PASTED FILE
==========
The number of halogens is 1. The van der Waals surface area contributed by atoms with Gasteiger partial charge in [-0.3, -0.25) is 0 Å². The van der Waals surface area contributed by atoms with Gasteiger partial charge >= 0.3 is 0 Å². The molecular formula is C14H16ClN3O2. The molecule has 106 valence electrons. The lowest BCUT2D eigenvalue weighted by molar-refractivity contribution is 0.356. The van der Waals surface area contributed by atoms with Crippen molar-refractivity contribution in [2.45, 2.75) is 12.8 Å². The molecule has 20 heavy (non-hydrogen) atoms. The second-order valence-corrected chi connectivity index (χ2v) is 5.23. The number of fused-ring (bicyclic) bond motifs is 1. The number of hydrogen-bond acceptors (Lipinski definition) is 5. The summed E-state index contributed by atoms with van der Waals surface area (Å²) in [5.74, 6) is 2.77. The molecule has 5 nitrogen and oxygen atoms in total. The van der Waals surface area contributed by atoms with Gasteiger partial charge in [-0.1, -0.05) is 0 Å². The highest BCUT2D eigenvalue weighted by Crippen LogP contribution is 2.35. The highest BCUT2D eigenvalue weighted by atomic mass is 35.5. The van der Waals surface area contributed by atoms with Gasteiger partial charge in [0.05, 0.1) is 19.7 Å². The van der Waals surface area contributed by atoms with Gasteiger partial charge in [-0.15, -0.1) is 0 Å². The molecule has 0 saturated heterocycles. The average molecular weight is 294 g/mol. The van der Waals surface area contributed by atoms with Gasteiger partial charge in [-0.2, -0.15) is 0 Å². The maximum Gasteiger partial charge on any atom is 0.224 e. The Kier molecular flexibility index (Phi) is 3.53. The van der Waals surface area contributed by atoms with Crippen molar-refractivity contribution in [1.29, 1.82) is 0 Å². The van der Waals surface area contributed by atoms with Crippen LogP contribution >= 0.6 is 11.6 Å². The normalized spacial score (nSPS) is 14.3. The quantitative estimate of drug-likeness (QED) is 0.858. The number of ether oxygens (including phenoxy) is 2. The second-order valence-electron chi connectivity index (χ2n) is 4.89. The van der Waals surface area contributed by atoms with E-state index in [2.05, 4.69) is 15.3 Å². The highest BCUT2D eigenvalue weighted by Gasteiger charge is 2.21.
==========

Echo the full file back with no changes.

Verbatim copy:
The number of halogens is 1. The van der Waals surface area contributed by atoms with Gasteiger partial charge in [-0.3, -0.25) is 0 Å². The van der Waals surface area contributed by atoms with Gasteiger partial charge >= 0.3 is 0 Å². The molecular formula is C14H16ClN3O2. The molecule has 106 valence electrons. The lowest BCUT2D eigenvalue weighted by molar-refractivity contribution is 0.356. The van der Waals surface area contributed by atoms with Crippen molar-refractivity contribution in [2.45, 2.75) is 12.8 Å². The molecule has 20 heavy (non-hydrogen) atoms. The second-order valence-corrected chi connectivity index (χ2v) is 5.23. The number of fused-ring (bicyclic) bond motifs is 1. The number of hydrogen-bond acceptors (Lipinski definition) is 5. The summed E-state index contributed by atoms with van der Waals surface area (Å²) in [5.74, 6) is 2.77. The molecule has 5 nitrogen and oxygen atoms in total. The van der Waals surface area contributed by atoms with Gasteiger partial charge in [-0.1, -0.05) is 0 Å². The highest BCUT2D eigenvalue weighted by Crippen LogP contribution is 2.35. The highest BCUT2D eigenvalue weighted by atomic mass is 35.5. The van der Waals surface area contributed by atoms with Gasteiger partial charge in [0.05, 0.1) is 19.7 Å². The van der Waals surface area contributed by atoms with Gasteiger partial charge in [-0.15, -0.1) is 0 Å². The molecule has 0 saturated heterocycles. The average molecular weight is 294 g/mol. The van der Waals surface area contributed by atoms with Gasteiger partial charge in [-0.2, -0.15) is 0 Å². The maximum Gasteiger partial charge on any atom is 0.224 e. The Kier molecular flexibility index (Phi) is 3.53. The van der Waals surface area contributed by atoms with Crippen molar-refractivity contribution in [1.29, 1.82) is 0 Å². The van der Waals surface area contributed by atoms with Crippen LogP contribution >= 0.6 is 11.6 Å². The normalized spacial score (nSPS) is 14.3. The quantitative estimate of drug-likeness (QED) is 0.858. The number of ether oxygens (including phenoxy) is 2. The second-order valence-electron chi connectivity index (χ2n) is 4.89. The van der Waals surface area contributed by atoms with E-state index in [2.05, 4.69) is 15.3 Å². The highest BCUT2D eigenvalue weighted by Gasteiger charge is 2.21.